Plastics are available in two main types: thermoplastics, which are meltable, and thermosets, which are not. The difference is in how their polymers are formed. Polymers, or chains of atoms, in thermoplastics are like one-dimensional strings, and if they are melted, they can be reshaped.
Blow molding is a process that uses a blowing method after extrusion or injection molding. Extrusion blowing uses a die that creates a heated plastic tube with a chilled mold around it. Compressed air is blown through the tube to force the plastic to conform to the shape of the inside of the tube. This allows manufacturers to create a continuous, uniformly melted, hollow shape without having to attach separate injection-molded parts. Injection blowing still uses an injection mold, but instead of a finished product, the mold is an intermediate form that is heated to be blown into a final shape in a different cold mold.
Compression molding is the process of taking a pre-specified volume of plastic material, putting it into a mold, and then using another mold to flatten or compress the plastic into the previous mold. The process can be automated or manual, and it can use either thermoplastics or thermosets.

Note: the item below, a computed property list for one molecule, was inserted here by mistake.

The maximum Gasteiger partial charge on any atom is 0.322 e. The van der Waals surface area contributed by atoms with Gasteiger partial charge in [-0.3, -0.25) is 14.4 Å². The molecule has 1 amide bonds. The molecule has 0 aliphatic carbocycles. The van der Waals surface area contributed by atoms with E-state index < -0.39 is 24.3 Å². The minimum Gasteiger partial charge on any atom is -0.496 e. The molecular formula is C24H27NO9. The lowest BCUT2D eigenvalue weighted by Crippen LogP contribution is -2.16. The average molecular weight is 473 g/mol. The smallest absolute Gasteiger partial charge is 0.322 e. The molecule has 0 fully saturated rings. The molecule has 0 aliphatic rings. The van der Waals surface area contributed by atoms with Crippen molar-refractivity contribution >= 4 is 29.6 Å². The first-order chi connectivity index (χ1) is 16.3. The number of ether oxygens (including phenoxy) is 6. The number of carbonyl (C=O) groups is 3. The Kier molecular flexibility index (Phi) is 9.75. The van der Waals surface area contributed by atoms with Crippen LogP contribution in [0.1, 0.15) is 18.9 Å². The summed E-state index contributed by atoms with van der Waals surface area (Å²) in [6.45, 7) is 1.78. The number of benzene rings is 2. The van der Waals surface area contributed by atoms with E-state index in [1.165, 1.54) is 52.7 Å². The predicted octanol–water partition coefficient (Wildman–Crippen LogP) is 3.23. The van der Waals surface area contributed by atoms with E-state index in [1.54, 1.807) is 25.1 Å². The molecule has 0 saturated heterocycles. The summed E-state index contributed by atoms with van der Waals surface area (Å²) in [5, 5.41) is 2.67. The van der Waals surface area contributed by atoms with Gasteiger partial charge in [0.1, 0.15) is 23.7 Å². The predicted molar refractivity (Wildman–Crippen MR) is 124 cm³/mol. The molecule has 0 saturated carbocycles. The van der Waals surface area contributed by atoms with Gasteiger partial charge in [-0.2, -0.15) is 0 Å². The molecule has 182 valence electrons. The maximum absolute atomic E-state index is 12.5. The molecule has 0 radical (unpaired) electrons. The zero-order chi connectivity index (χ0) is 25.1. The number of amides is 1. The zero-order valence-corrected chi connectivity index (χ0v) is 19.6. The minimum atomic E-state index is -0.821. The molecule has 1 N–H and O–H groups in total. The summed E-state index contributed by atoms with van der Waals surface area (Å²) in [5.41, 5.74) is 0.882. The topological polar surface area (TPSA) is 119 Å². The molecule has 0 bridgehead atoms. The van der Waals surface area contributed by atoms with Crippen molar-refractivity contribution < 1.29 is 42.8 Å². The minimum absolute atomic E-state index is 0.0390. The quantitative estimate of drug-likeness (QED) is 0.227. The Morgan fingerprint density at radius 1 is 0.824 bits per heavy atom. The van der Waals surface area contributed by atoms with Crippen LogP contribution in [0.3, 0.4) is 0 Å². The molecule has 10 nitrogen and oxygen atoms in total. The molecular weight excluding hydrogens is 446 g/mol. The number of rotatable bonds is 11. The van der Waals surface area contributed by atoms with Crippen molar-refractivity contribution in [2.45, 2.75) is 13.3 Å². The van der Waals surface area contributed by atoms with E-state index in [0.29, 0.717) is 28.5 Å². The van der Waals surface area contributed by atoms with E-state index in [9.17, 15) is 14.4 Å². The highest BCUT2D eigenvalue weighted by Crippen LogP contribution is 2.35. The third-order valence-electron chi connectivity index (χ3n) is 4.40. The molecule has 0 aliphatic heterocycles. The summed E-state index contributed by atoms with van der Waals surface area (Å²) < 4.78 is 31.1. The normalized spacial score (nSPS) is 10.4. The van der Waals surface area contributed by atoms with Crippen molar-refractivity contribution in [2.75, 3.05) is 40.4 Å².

Thermoforming is the process of taking heated film and softening it to conform to a mold shape. The film is not melted, but heated so that it can be soft enough to be pressed into a mold. The manufacturer forces the plastic into the desired shape through the use of high pressure, a vacuum or a plug. After the finished product has cooled, it is sheared from the mold and scraps are recycled to be put in new film.